Magazine article Screen International

Animation in the Game

Magazine article Screen International

Animation in the Game

Article excerpt

Video games, music videos and animation seamlessly tie in together, but as discussed in Fest Anca's newly formed Game Days organised by Sector.sk, the merging of fields is treated with caution.

"'Movie-like games' require huge resources to do well, and that's what's done best by big studios," said Poland's Peter Iwanicki, developer of Polish video game SuperHot [pictured]. "When it comes to smaller games - we explore the game aspect first, and try things that are not possible in other mediums. Since that is already working for our players, we want to build on that."

Slovakia's first game development company Cauldron, set up in 1994, also conceded that narrative in films don't always work for video games. The owner of the company, Marian Ferko, continued, "Since developers these days just need inexpensive software and tools, there is no shortage of ideas. Any clever programmer can make his own game. For us, there doesn't seem to be a need to integrate with film, particularly when liaising with studios can be a slow and painful process."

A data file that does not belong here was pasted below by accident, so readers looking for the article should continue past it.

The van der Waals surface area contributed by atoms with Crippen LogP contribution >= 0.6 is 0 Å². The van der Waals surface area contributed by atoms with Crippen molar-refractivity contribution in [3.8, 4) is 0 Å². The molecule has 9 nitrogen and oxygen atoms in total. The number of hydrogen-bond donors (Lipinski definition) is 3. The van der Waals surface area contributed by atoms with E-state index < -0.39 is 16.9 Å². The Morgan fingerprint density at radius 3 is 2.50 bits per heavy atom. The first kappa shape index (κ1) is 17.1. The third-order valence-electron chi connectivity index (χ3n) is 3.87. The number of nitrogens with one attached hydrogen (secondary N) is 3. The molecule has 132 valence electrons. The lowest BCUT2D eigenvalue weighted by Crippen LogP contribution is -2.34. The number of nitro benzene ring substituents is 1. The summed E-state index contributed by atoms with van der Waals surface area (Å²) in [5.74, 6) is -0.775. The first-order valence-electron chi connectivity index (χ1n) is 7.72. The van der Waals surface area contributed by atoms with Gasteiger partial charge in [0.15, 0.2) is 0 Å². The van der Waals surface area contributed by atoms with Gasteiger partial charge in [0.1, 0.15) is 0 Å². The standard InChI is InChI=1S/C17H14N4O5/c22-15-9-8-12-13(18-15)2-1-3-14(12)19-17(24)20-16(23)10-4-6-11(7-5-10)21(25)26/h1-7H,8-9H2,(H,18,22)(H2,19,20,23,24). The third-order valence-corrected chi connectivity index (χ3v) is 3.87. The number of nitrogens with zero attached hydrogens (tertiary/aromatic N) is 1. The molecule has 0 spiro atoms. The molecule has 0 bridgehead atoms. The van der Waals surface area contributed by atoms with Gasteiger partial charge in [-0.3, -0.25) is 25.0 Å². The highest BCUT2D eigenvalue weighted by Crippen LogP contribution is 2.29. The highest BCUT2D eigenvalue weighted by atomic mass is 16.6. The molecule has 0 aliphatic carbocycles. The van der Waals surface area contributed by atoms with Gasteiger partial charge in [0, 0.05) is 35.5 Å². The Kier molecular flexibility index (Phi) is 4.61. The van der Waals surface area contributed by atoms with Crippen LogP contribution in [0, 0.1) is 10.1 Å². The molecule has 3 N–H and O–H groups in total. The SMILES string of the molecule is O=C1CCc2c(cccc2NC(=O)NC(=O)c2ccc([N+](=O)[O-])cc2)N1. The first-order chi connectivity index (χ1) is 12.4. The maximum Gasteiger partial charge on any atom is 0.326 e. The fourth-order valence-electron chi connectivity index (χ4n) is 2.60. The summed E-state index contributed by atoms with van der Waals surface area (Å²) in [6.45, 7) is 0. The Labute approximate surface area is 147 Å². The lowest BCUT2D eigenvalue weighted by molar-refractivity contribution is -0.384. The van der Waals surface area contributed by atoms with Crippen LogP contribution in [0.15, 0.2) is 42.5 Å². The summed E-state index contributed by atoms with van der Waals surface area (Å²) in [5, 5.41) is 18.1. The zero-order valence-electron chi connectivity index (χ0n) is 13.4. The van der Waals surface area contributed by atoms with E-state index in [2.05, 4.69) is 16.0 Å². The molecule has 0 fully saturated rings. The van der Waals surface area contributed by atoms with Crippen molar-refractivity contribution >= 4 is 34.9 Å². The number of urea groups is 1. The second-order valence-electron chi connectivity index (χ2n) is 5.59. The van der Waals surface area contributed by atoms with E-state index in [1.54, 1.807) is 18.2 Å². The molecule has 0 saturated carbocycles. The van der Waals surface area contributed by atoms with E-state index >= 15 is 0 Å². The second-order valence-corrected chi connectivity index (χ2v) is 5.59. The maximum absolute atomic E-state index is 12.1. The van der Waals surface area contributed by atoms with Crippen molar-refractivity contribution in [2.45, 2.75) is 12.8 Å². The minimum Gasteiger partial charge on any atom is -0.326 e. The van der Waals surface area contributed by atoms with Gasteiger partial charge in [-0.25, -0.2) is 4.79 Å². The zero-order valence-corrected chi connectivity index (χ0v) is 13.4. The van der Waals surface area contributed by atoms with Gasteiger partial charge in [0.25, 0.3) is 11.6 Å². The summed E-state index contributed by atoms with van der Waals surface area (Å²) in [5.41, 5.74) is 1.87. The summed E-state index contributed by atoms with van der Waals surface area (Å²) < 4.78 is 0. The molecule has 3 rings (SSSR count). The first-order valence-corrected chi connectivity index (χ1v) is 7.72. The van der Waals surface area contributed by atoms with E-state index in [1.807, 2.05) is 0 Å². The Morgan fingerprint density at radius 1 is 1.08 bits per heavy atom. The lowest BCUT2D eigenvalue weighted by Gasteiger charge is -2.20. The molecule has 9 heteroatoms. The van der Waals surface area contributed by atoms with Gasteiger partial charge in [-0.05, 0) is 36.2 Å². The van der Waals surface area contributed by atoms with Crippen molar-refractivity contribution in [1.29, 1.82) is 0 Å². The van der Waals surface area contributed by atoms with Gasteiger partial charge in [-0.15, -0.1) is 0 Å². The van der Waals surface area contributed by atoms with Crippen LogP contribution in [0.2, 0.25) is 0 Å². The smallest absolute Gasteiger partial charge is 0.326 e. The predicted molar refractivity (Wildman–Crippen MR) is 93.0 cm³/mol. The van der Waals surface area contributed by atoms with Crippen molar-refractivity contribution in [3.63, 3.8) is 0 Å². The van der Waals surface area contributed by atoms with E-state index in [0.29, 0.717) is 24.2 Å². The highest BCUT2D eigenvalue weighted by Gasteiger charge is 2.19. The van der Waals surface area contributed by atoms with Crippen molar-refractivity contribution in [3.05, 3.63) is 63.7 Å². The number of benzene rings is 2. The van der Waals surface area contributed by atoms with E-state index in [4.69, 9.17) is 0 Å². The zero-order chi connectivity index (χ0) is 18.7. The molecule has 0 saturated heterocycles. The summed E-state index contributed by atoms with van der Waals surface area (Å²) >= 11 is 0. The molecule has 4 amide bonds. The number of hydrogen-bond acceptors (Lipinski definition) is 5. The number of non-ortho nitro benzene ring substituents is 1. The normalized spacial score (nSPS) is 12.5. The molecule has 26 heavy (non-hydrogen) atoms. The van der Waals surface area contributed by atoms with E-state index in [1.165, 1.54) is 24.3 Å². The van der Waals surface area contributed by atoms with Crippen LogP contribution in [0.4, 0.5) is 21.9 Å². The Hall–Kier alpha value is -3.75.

He is referring to their video game adaptation of Conan the Barbarian, that required in depth licensing approval for adjustments made to design and functionality.

Jaromir Plachy, an animator at Czech Republic's Amanita Design, looks at things differently. Holding a degree in fine arts, he has made several animated shorts and music videos, one of which was in the music video competition at Fest Anca.

"Music, video, gaming, movement - everything is interconnected for us at Amanita. I am most interested in visual style, and I wanted to find a way to formulate basic movements into a video game structure."

His idea turned into the successful game Botanicula, that has garnered awards for Excellence in Audio at Independent Games Festival 2012, Story/World Design Award at IndieCade 2012 and Best European Adventure Game at European Games Awards 2012.

"We want our design to be everlasting," said the game's developer Peter Stehlik. "When I look at intricate 3D design in games, or for that matter in film, I think that will look out of date in a few years. Our focus is a simplified concept, like a 'Choose your own adventure' game, with impactful 2D animation."

He compared their style to other timeless art forms such as Russia's fairytales with dragons and the Czech Republic's classic puppetry. …

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